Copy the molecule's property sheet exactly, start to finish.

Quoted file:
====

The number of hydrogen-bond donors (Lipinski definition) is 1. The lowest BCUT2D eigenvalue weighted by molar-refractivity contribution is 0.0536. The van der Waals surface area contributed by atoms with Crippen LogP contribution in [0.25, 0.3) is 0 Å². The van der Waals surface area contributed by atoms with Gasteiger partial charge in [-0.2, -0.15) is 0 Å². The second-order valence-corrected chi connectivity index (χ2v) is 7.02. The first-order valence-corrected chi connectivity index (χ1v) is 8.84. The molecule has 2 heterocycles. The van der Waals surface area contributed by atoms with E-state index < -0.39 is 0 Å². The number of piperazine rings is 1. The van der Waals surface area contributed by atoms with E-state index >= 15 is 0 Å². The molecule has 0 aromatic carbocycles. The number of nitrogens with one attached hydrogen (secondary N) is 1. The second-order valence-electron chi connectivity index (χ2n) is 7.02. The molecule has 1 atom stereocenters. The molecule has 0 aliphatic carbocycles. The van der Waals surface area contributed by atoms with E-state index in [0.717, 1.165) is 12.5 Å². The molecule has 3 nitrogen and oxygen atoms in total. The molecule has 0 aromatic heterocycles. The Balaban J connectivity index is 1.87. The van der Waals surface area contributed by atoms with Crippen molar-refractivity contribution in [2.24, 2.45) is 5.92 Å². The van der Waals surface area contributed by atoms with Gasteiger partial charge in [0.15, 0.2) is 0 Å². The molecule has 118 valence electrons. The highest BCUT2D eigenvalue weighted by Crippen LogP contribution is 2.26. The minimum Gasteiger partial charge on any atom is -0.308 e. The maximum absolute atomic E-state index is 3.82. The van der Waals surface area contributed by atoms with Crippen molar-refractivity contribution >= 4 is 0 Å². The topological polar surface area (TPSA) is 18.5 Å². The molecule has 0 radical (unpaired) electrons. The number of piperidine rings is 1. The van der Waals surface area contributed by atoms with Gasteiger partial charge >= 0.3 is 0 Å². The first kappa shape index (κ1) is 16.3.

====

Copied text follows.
The number of hydrogen-bond donors (Lipinski definition) is 1. The lowest BCUT2D eigenvalue weighted by molar-refractivity contribution is 0.0536. The van der Waals surface area contributed by atoms with Crippen LogP contribution in [0.25, 0.3) is 0 Å². The van der Waals surface area contributed by atoms with Gasteiger partial charge in [-0.2, -0.15) is 0 Å². The second-order valence-corrected chi connectivity index (χ2v) is 7.02. The first-order valence-corrected chi connectivity index (χ1v) is 8.84. The molecule has 2 heterocycles. The van der Waals surface area contributed by atoms with E-state index < -0.39 is 0 Å². The number of piperazine rings is 1. The van der Waals surface area contributed by atoms with E-state index >= 15 is 0 Å². The molecule has 0 aromatic carbocycles. The number of nitrogens with one attached hydrogen (secondary N) is 1. The second-order valence-electron chi connectivity index (χ2n) is 7.02. The molecule has 1 atom stereocenters. The molecule has 0 aliphatic carbocycles. The van der Waals surface area contributed by atoms with E-state index in [0.717, 1.165) is 12.5 Å². The molecule has 3 nitrogen and oxygen atoms in total. The molecule has 0 aromatic heterocycles. The Balaban J connectivity index is 1.87. The van der Waals surface area contributed by atoms with Crippen molar-refractivity contribution in [2.24, 2.45) is 5.92 Å². The van der Waals surface area contributed by atoms with Gasteiger partial charge in [0.15, 0.2) is 0 Å². The molecule has 118 valence electrons. The highest BCUT2D eigenvalue weighted by Crippen LogP contribution is 2.26. The minimum Gasteiger partial charge on any atom is -0.308 e. The maximum absolute atomic E-state index is 3.82. The van der Waals surface area contributed by atoms with Crippen molar-refractivity contribution >= 4 is 0 Å². The topological polar surface area (TPSA) is 18.5 Å². The molecule has 0 radical (unpaired) electrons. The number of piperidine rings is 1. The van der Waals surface area contributed by atoms with Gasteiger partial charge >= 0.3 is 0 Å². The first kappa shape index (κ1) is 16.3.